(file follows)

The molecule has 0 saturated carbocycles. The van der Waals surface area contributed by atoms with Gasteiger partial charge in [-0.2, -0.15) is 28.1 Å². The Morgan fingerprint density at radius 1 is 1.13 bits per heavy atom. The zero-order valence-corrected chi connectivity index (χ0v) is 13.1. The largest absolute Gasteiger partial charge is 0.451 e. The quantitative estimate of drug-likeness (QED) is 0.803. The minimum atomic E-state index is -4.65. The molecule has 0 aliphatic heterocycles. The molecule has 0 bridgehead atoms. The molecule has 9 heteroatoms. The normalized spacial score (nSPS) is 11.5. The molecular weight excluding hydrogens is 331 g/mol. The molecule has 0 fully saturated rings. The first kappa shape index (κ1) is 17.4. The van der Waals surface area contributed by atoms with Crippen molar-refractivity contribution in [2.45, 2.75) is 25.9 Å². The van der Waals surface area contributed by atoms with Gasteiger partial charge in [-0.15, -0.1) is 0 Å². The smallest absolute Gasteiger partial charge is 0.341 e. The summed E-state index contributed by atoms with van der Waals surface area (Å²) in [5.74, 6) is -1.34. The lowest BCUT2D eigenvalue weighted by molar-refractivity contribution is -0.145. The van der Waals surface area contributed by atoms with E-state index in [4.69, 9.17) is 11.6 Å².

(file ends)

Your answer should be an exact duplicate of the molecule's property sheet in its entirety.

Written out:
The molecule has 0 saturated carbocycles. The van der Waals surface area contributed by atoms with Gasteiger partial charge in [-0.2, -0.15) is 28.1 Å². The Morgan fingerprint density at radius 1 is 1.13 bits per heavy atom. The zero-order valence-corrected chi connectivity index (χ0v) is 13.1. The largest absolute Gasteiger partial charge is 0.451 e. The quantitative estimate of drug-likeness (QED) is 0.803. The minimum atomic E-state index is -4.65. The molecule has 0 aliphatic heterocycles. The molecule has 0 bridgehead atoms. The molecule has 9 heteroatoms. The normalized spacial score (nSPS) is 11.5. The molecular weight excluding hydrogens is 331 g/mol. The molecule has 0 fully saturated rings. The first kappa shape index (κ1) is 17.4. The van der Waals surface area contributed by atoms with Crippen molar-refractivity contribution in [2.45, 2.75) is 25.9 Å². The van der Waals surface area contributed by atoms with Gasteiger partial charge in [-0.15, -0.1) is 0 Å². The smallest absolute Gasteiger partial charge is 0.341 e. The summed E-state index contributed by atoms with van der Waals surface area (Å²) in [5.74, 6) is -1.34. The lowest BCUT2D eigenvalue weighted by molar-refractivity contribution is -0.145. The van der Waals surface area contributed by atoms with E-state index in [4.69, 9.17) is 11.6 Å².